One of the biggest obstacles that caregivers tend to face with Alzheimer’s patients is communication.
As Alzheimer’s disease progresses, the communication skills of a person will gradually decline. It becomes increasingly difficult for that individual to communicate in the way they once did. Eventually, the patient will have more difficulty expressing thoughts and emotions.
Some of the communication problems expected at various stages of the disease are:
- Difficulty finding the right words
- Repeating the same words over and over again
- Speaking less often
- Relying on gestures rather than speaking
- Difficulty expressing thoughts
Tips For Communicating With Early Stage Alzheimer’s Patients:
- Speak directly to the person if you want to know how he or she is doing
- Take time to listen how the person is feeling or how he or she is thinking
- Give the person time to respond
- Allow them to finish their sentence
- Respect seniors and do not talk to them as if they are children
It is important to engage them in meaningful conversation and social activities. Do not exclude the person from conversations with others. Explore which method of communication is most comfortable for the person. Do not sound agitated or impatient when communicating with them. They may feel the tone and refuse to communicate with you further.
Friendship and support are important to the person living with Alzheimer’s as they are often seen to be confused. Remember that your loved one is not acting this way on purpose. Do not take it personally. Use patience and understanding to help him or her feel safe and secure.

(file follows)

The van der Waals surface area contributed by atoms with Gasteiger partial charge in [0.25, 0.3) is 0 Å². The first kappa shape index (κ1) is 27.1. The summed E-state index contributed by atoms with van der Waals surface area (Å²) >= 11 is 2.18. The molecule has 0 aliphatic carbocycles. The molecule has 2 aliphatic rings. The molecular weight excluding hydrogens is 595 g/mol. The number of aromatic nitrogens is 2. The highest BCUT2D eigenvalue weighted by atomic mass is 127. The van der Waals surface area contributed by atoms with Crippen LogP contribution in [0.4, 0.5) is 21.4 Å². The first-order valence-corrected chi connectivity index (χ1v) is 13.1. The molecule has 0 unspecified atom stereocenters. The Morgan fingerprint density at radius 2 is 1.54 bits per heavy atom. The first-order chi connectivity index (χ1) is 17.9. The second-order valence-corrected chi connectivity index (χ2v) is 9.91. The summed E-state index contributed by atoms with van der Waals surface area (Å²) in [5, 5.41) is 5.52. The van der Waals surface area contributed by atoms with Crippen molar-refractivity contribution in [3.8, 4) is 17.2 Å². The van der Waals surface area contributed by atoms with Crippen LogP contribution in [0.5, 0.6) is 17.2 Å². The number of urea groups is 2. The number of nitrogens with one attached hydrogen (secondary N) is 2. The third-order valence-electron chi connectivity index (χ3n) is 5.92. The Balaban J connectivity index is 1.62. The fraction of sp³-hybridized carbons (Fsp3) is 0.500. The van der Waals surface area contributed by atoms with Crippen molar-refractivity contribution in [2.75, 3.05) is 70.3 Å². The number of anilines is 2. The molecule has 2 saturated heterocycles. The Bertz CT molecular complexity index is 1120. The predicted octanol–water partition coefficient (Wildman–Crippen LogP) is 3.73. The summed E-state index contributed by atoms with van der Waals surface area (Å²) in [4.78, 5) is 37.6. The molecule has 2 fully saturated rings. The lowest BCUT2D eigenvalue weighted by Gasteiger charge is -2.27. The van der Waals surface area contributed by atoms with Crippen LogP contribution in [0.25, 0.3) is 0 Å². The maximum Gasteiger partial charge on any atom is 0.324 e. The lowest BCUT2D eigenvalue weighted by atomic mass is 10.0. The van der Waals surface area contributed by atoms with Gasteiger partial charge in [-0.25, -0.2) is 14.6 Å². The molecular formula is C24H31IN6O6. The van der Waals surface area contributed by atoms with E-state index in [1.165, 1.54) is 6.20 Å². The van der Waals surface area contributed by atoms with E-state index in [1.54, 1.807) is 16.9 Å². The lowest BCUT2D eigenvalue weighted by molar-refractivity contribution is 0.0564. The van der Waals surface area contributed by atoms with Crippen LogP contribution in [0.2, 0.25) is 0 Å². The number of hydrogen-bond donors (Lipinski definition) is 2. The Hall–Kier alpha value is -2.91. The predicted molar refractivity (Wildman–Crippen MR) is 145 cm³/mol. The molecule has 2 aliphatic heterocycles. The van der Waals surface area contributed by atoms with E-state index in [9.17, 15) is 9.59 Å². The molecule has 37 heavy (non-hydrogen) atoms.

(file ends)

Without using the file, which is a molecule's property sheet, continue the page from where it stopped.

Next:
Tips For Communicating With a Mid To Later Stage Alzheimer’s Patients:
- Move your head to be at the same level as their head
- Approach them face to face and make eye contact
- Speak slowly and speak in short sentences
- Repeat your sentence if necessary
- Speak calmly and ask one question at a time
- Avoid criticising or correcting them
- Do not argue with them
- Tell them what you are going to do before doing it
It is important to remember that communication is a two way process. Just as your loved one has had to change the way they communicate due to their illness, the caregiver will also need to change the way that he or she communicate, due to their illness.
Always treat them with dignity and respect. Sometimes their emotions being expressed are more importantly than what is being said. Always look for the feelings behind their words or sounds.
Despite the challenges, effective communication can make a great deal of difference in your quality of life and your loved one’s quality of life as well.
Communication – The Heart Of All Approaches To Dementia
I recommend this book Communication and the Care of People with Dementia by John Killick for care givers and early stages of Dementia patients.
This book argues that communication is at the heart of all approaches to dementia care, and is an in-depth exploration of ways of establishing and developing communication with people with dementia. It examines both the nature of dementia as a condition and the subjective experience of those affected.